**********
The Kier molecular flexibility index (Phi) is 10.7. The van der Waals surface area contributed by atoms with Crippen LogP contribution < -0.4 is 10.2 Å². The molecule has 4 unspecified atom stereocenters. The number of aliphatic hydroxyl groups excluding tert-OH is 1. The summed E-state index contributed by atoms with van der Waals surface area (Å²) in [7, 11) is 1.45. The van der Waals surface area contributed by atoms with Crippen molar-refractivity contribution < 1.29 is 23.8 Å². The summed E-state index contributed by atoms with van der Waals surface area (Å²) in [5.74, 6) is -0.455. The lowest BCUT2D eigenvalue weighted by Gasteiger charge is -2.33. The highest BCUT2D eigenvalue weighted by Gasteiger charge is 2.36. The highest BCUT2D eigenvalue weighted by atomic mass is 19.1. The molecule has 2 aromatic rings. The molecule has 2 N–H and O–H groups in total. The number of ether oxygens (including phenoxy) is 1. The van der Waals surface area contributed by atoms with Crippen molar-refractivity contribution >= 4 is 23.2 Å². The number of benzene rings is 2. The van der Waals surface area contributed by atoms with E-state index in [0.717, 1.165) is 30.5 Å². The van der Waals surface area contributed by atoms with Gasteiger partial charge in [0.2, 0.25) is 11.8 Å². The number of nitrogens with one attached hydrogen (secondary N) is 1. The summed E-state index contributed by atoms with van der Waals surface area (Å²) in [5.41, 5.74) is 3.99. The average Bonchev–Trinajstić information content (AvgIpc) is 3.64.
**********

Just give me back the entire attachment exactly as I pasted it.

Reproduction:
The Kier molecular flexibility index (Phi) is 10.7. The van der Waals surface area contributed by atoms with Crippen LogP contribution < -0.4 is 10.2 Å². The molecule has 4 unspecified atom stereocenters. The number of aliphatic hydroxyl groups excluding tert-OH is 1. The summed E-state index contributed by atoms with van der Waals surface area (Å²) in [7, 11) is 1.45. The van der Waals surface area contributed by atoms with Crippen molar-refractivity contribution < 1.29 is 23.8 Å². The summed E-state index contributed by atoms with van der Waals surface area (Å²) in [5.74, 6) is -0.455. The lowest BCUT2D eigenvalue weighted by Gasteiger charge is -2.33. The highest BCUT2D eigenvalue weighted by Gasteiger charge is 2.36. The highest BCUT2D eigenvalue weighted by atomic mass is 19.1. The molecule has 2 aromatic rings. The molecule has 2 N–H and O–H groups in total. The number of ether oxygens (including phenoxy) is 1. The van der Waals surface area contributed by atoms with Crippen molar-refractivity contribution >= 4 is 23.2 Å². The number of benzene rings is 2. The van der Waals surface area contributed by atoms with E-state index in [0.717, 1.165) is 30.5 Å². The van der Waals surface area contributed by atoms with Gasteiger partial charge in [0.2, 0.25) is 11.8 Å². The number of nitrogens with one attached hydrogen (secondary N) is 1. The summed E-state index contributed by atoms with van der Waals surface area (Å²) in [5.41, 5.74) is 3.99. The average Bonchev–Trinajstić information content (AvgIpc) is 3.64.